Vettori to remain New Zealand captain

New Zealand are on one of their longest losing streaks, with 11 one-day defeats in a row, but the country's board said that Daniel Vettori position as captain was safe

ESPNcricinfo staff
Daniel Vettori has his stumps rearranged by Sreesanth, India v New Zealand, 2nd ODI, Jaipur, December 1, 2010

Daniel Vettori has called the one-day series against India "one of his worst tours"  •  Associated Press

New Zealand are on one of their longest losing streaks, with 11 one-day defeats in a row, but the country's board has said that Daniel Vettori's position as captain is safe. NZC had called for improved performances after a 4-0 defeat to Bangladesh in October, and despite the continuing downslide in the team's performance, it has refrained from changing the captain.
"We need to go through a proper review and talk about what options there are to help the side improve," Justin Vaughan, the NZC chief executive, said, "but I'd be hard pressed to believe the captaincy would be one of those issues."
What was billed as the perfect World Cup build-up, with matches in each of the host countries, has turned into a disaster for New Zealand. The team failed to make the final in the tri-series in Sri Lanka in August and lost all matches in bilateral series against Bangladesh and India.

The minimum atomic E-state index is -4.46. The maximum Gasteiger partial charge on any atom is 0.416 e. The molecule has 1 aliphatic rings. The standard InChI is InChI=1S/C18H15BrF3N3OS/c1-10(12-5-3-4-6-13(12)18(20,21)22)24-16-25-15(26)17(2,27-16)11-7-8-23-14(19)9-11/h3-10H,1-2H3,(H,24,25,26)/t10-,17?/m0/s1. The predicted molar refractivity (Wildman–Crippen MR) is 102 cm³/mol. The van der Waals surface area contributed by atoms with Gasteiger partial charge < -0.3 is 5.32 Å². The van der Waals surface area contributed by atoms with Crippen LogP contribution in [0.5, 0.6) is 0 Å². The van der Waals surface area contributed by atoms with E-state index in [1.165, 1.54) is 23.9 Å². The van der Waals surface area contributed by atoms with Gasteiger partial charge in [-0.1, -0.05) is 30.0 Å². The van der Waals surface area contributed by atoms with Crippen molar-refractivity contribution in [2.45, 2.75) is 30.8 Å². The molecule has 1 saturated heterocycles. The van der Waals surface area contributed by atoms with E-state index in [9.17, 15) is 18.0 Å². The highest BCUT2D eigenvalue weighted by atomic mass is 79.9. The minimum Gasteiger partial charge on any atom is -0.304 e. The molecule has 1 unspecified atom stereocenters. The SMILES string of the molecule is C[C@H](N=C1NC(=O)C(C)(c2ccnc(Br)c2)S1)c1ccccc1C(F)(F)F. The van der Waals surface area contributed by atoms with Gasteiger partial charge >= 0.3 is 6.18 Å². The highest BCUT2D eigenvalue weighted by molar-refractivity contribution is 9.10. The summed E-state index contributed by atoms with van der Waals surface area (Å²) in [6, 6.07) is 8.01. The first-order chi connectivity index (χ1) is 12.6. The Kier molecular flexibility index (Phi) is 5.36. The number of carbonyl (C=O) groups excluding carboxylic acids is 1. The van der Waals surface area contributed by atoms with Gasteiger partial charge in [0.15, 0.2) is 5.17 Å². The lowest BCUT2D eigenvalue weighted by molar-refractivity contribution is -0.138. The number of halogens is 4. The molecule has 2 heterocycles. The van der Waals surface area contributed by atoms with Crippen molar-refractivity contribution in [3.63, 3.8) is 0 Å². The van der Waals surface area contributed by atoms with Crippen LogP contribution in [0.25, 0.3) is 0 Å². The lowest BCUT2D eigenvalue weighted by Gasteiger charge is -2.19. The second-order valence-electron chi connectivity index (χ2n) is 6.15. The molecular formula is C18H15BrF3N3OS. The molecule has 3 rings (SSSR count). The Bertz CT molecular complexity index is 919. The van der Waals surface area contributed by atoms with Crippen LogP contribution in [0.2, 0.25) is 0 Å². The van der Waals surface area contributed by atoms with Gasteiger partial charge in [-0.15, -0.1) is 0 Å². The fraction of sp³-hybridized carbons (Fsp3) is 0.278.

"I look back on this one-day tour [of India] as one of the worst tours for me as a New Zealand cricketer," Vettori said in Auckland. "That hurts a lot and it's embarrassing." He insisted, however, that there was no need for a new leader. "I enjoy doing the job, but if the team needs to move forward without me, then so be it. I don't think it's the right answer but there's a committee set up and I'm sure they'll make some decisions."
Former cricketers Martin Crowe and Shane Bond are among those on that committee, set up after the humiliating defeats to Bangladesh, to advise the board on promoting cricket at all levels - grassroots to elite - in New Zealand.
Mark Greatbatch's position as coach will be under scrutiny, and there have been calls for replacing him with former captain John Wright, who was successful during a four-year stint with India. "I understand people's desire to see him attached to the Black Caps because the New Zealand public loves John," Vaughan said. "He's had a proven international record and the Black Caps aren't travelling very well at the moment. But we are comfortable with the process we went with around the appointment of Mark and the way the team is operating with Roger [Mortimer, the NZC high-performance director] and the others."
Greatbatch, who took over in January, said he wanted to stay in charge at least until the World Cup. "If New Zealand Cricket decide that (sacking him) is the best way going forward I'd be happy with that," he said. "I'm still very keen. I came into this job with the World Cup in mind."
Later this month, New Zealand start a home series against Pakistan, which includes two Twenty20s, two Tests and six one-dayers, the final series for both teams before the World Cup.